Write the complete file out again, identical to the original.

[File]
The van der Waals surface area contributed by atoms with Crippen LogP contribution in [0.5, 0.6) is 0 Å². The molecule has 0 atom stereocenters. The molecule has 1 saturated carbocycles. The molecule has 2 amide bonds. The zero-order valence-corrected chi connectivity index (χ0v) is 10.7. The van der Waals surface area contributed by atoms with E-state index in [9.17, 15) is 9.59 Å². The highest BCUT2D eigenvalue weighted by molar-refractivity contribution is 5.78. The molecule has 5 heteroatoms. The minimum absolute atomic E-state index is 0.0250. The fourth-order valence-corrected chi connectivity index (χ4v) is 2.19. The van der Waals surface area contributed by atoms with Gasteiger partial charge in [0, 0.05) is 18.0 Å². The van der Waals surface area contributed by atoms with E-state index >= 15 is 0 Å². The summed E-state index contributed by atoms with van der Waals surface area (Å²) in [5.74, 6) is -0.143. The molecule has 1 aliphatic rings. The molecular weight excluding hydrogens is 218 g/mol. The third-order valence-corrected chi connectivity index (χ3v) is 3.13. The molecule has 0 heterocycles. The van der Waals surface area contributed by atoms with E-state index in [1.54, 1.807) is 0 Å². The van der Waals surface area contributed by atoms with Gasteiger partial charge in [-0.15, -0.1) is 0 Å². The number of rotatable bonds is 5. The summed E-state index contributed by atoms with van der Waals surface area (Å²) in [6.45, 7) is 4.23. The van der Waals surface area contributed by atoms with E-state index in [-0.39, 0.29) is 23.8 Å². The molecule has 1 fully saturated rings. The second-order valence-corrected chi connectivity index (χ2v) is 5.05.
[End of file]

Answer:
The van der Waals surface area contributed by atoms with Crippen LogP contribution in [0.5, 0.6) is 0 Å². The molecule has 0 atom stereocenters. The molecule has 1 saturated carbocycles. The molecule has 2 amide bonds. The zero-order valence-corrected chi connectivity index (χ0v) is 10.7. The van der Waals surface area contributed by atoms with E-state index in [9.17, 15) is 9.59 Å². The highest BCUT2D eigenvalue weighted by molar-refractivity contribution is 5.78. The molecule has 5 heteroatoms. The minimum absolute atomic E-state index is 0.0250. The fourth-order valence-corrected chi connectivity index (χ4v) is 2.19. The van der Waals surface area contributed by atoms with Gasteiger partial charge in [0, 0.05) is 18.0 Å². The van der Waals surface area contributed by atoms with E-state index >= 15 is 0 Å². The summed E-state index contributed by atoms with van der Waals surface area (Å²) in [5.74, 6) is -0.143. The molecule has 1 aliphatic rings. The molecular weight excluding hydrogens is 218 g/mol. The third-order valence-corrected chi connectivity index (χ3v) is 3.13. The molecule has 0 heterocycles. The van der Waals surface area contributed by atoms with E-state index in [1.54, 1.807) is 0 Å². The van der Waals surface area contributed by atoms with Gasteiger partial charge in [-0.15, -0.1) is 0 Å². The number of rotatable bonds is 5. The summed E-state index contributed by atoms with van der Waals surface area (Å²) in [6.45, 7) is 4.23. The van der Waals surface area contributed by atoms with E-state index in [-0.39, 0.29) is 23.8 Å². The molecule has 1 fully saturated rings. The second-order valence-corrected chi connectivity index (χ2v) is 5.05.